If you've seen Pedro Almodóvar's wonderful film Volver, you might remember that the opening scene is set in a cemetery where Raimunda (Penelope Cruz) and lots of other women are busy cleaning and decorating the graves of their ancestors.
|ANY EXCUSE TO DRESS UP IN CÁDIZ!|
Returning to one's home town to pay respects and make ofrendas (offerings, usually in the form of flowers) to deceased relatives is one of the traditions of the Fiesta de Todos los Santos (All Saints Day), which falls on 1 November and is a public holiday in all Catholic countries. In Spain, florists have their busiest day of the year and in some places (including Cádiz), special parades and processions take place. Traditional foods consumed today include roast chestnuts (castanadas), roast yams or sweet potatoes (boniatos) and Huesos de Santos (Saints´bones) - little marzipan cakes.
|CATRINAS IN MEXICO|
In other Latin American countries they go a lot further; for example in Mexico the celebrations for Día de los Muertos (Day of the Dead), with their skull masks and flamboyantly decorated graves, are world-famous.
Another All Saints’ tradition across Spain is the performing of the play Don Juan Tenorio, written by José Zorrilla. The final act of this portrayal of Don Juan’s choice between salvation or hell is set in a cemetery, with the legendary lover lamenting over his betrayal of his dead sweetheart.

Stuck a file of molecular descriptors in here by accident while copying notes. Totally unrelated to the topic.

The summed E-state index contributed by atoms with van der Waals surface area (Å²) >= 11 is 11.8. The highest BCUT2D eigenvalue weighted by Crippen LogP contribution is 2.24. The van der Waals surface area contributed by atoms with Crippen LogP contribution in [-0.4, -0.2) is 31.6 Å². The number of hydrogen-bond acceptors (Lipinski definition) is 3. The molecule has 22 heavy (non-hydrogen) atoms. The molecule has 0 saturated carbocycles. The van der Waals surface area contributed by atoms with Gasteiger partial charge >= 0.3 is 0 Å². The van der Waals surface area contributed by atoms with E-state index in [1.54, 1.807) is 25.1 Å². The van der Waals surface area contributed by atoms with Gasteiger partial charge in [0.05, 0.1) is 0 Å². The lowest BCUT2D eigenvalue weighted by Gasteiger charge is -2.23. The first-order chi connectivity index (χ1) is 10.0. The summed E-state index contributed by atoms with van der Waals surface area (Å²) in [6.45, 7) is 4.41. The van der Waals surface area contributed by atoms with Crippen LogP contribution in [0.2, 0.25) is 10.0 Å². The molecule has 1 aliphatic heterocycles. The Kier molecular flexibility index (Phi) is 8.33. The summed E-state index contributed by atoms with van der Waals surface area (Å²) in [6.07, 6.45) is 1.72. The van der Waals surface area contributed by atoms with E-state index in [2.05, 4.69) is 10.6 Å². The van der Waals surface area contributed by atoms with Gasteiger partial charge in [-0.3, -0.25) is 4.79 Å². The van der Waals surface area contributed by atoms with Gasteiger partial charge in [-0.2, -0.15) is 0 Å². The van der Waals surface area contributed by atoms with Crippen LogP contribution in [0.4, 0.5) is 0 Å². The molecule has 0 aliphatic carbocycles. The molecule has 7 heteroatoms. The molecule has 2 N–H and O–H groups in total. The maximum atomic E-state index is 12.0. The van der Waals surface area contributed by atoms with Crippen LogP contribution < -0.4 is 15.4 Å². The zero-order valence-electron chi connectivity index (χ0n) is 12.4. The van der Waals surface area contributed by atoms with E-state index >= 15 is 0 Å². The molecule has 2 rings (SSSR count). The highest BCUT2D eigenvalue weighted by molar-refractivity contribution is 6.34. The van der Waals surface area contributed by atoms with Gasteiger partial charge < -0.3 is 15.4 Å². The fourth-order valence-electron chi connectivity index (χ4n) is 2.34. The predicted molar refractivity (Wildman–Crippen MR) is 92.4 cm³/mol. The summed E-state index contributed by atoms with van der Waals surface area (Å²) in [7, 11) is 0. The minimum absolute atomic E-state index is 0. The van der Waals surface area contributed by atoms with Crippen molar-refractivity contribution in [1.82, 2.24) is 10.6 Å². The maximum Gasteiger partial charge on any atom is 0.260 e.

Officially, All Saint's Day is based on the belief that there is a spiritual communion between the dead - in this case, those who have gone to Heaven - and the living. The following day, All Souls, commemorates the faithful departed who have not yet been purified and made it through the Pearly Gates. In Spain it is not specifically linked to Hallowe'en, which has only recently started to become an excuse for kids to dress up as ghouls and ghosties. No Trick-or-Treaters knocked on our door last night, just as well since I had completely forgotten to stock up on treats!
|VISITING THE RELATIVES ON ALL SAINTS´DAY|